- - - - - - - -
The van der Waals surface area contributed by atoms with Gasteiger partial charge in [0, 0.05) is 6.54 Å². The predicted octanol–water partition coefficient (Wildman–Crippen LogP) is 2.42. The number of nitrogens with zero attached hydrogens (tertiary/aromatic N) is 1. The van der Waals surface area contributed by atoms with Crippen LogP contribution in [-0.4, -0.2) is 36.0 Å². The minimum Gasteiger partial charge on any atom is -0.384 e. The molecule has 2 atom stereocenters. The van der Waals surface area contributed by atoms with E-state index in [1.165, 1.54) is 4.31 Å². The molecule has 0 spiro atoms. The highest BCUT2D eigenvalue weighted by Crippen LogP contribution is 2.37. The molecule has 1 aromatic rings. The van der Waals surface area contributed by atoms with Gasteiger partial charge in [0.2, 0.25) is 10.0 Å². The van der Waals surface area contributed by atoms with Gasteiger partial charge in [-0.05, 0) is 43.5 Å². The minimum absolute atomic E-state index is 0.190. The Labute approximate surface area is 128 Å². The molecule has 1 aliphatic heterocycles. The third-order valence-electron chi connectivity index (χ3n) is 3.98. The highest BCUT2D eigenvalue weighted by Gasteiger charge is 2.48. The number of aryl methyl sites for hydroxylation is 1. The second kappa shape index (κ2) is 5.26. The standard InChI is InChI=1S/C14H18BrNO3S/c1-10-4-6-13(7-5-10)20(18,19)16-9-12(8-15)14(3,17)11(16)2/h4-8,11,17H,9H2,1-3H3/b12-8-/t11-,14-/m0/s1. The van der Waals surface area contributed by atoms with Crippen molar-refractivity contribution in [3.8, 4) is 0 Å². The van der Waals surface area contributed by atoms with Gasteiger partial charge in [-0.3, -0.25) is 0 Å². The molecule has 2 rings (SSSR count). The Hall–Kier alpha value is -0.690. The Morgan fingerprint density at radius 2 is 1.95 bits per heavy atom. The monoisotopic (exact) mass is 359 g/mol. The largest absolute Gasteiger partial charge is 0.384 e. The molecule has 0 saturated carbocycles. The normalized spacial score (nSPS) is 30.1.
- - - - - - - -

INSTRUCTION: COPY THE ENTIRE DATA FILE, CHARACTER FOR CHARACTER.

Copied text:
The van der Waals surface area contributed by atoms with Gasteiger partial charge in [0, 0.05) is 6.54 Å². The predicted octanol–water partition coefficient (Wildman–Crippen LogP) is 2.42. The number of nitrogens with zero attached hydrogens (tertiary/aromatic N) is 1. The van der Waals surface area contributed by atoms with Crippen LogP contribution in [-0.4, -0.2) is 36.0 Å². The minimum Gasteiger partial charge on any atom is -0.384 e. The molecule has 2 atom stereocenters. The van der Waals surface area contributed by atoms with E-state index in [1.165, 1.54) is 4.31 Å². The molecule has 0 spiro atoms. The highest BCUT2D eigenvalue weighted by Crippen LogP contribution is 2.37. The molecule has 1 aromatic rings. The van der Waals surface area contributed by atoms with Gasteiger partial charge in [0.2, 0.25) is 10.0 Å². The van der Waals surface area contributed by atoms with Gasteiger partial charge in [-0.05, 0) is 43.5 Å². The minimum absolute atomic E-state index is 0.190. The Labute approximate surface area is 128 Å². The molecule has 1 aliphatic heterocycles. The third-order valence-electron chi connectivity index (χ3n) is 3.98. The highest BCUT2D eigenvalue weighted by Gasteiger charge is 2.48. The number of aryl methyl sites for hydroxylation is 1. The second kappa shape index (κ2) is 5.26. The standard InChI is InChI=1S/C14H18BrNO3S/c1-10-4-6-13(7-5-10)20(18,19)16-9-12(8-15)14(3,17)11(16)2/h4-8,11,17H,9H2,1-3H3/b12-8-/t11-,14-/m0/s1. The van der Waals surface area contributed by atoms with Crippen molar-refractivity contribution in [3.8, 4) is 0 Å². The van der Waals surface area contributed by atoms with Gasteiger partial charge in [-0.3, -0.25) is 0 Å². The molecule has 2 rings (SSSR count). The Hall–Kier alpha value is -0.690. The Morgan fingerprint density at radius 2 is 1.95 bits per heavy atom. The monoisotopic (exact) mass is 359 g/mol. The largest absolute Gasteiger partial charge is 0.384 e. The molecule has 0 saturated carbocycles. The normalized spacial score (nSPS) is 30.1.